Returning guest poster, Teacher Coach Amanda Clegg shares more real life coaching experience in today’s guest post.
Are we talking the same language?
By Amanda Clegg
Coaching is taking us from where we are to where we want to be. But what if you want to change, but are finding it difficult to trust in the process and also your coach?
This was one of my current challenges as a Teacher Coach. I am working with George* who has received three lesson observations graded as inadequate or requires improvement in the last academic year.
George has tried to evade our coaching meeting for the last 2 appointments citing coursework marking as the reason. He even cancelled all the pre-booked meetings on the school electronic diary system with no reason. It was difficult to decide how to approach this from a coach’s point of view. I was busy too with lots of marking to do myself and at this time of year I could benefit from some extra time.
However, the internal voice began chattering away saying:
– How rude!
– If you let him get away with this now, then he will always make excuses!
– Maybe you can’t coach him- he is too difficult!
– Maybe he is one of those people they tell you about on training- not all people are suitable for coaching- you can only be coached if you want to be.
– Maybe you will be letting him down if you let him off coaching this week.
– Maybe he is just trying it on
– Maybe he doesn’t think you are any good and not worth the time.
I have a personal rule which is not to respond immediately wherever possible when I feel annoyed by something or someone. It has always served me well. I might write an email or plan in my head what to do at the time, but I always leave time for further contemplation. Sometimes just the act of banging out an email on the uncomplaining computer keyboard and saving it to send the next morning make me feel a lot better. I rarely ever need to send the email because after calming down, I think of a better cause of action.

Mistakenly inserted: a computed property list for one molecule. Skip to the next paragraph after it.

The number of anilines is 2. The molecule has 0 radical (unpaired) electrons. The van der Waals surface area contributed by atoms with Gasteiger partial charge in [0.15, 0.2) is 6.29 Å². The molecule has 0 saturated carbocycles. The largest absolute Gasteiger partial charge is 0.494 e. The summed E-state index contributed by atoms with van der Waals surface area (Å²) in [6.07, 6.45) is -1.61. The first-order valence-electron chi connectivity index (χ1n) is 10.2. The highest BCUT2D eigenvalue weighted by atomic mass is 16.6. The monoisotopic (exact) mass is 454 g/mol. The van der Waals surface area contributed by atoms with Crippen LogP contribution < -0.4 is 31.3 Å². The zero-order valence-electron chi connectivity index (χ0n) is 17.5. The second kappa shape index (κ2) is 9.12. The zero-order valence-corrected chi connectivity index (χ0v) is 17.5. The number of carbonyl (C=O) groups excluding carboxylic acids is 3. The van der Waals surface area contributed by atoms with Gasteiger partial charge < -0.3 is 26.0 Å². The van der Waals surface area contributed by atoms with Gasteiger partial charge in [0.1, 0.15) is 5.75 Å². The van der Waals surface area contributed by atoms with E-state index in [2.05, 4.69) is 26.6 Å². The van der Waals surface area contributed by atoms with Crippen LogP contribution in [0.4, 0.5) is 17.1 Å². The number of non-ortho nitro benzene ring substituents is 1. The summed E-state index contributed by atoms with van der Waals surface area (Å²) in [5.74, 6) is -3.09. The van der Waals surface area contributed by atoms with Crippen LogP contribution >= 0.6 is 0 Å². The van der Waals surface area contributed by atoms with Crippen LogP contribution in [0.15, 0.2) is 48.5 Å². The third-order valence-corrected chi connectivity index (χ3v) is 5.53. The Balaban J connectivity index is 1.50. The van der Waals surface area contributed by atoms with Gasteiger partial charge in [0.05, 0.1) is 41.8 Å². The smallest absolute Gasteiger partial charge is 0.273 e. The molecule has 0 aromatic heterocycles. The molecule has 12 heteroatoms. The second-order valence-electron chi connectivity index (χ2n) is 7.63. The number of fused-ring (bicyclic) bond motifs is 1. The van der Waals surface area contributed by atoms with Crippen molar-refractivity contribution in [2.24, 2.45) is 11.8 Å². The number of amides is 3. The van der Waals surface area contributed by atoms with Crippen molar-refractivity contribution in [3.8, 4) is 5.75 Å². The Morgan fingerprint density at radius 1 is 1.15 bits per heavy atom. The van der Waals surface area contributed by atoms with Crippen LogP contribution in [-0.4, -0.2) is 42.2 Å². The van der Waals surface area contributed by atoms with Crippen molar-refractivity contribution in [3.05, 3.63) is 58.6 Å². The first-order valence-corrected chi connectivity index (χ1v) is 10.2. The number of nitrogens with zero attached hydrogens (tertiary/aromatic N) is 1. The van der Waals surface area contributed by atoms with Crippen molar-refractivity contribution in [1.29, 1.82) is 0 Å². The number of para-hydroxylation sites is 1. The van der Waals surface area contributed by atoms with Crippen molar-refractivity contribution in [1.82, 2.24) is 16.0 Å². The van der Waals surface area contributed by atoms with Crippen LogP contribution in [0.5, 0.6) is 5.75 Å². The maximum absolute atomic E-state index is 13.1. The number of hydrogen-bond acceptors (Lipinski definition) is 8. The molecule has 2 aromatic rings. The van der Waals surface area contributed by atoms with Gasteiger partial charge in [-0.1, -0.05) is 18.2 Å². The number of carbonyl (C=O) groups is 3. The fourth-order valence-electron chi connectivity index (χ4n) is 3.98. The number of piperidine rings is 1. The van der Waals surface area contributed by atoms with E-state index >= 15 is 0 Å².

I was reminded of a saying one of my own trainers often used.
“The mind works like a parachute, it works best when it is open.”
This situation was not about me, it was not personal and why was I starting to question my own competence. I was also reminded of the Karpman Drama triangle. If we were to enter into a coaching relationship, I needed to remind George of what coaching was and was not. I could not collude with him in deciding coaching was not important. What message would that give to George about the sort of coach I am and also what coaching is about? If George ultimately decided not to have coaching then again that would be a decision rather than the vagueness of coaching when we have time or the inclination. I considered looking at the Cycle of Change work that has been done by Prochaska and Diclemente, but decided this might be a bit heavy. It is however sat in my toolbox should I need George to decide if he wants to stay as he is or decide to make a change.
I saw George the following day and asked him for an alternative time to meet, but it had to be within the same week. He gave me a time the same day, much to my surprise. Glad I didn’t send the email telling him how arrogant he was and didn’t he think I was busy too etc.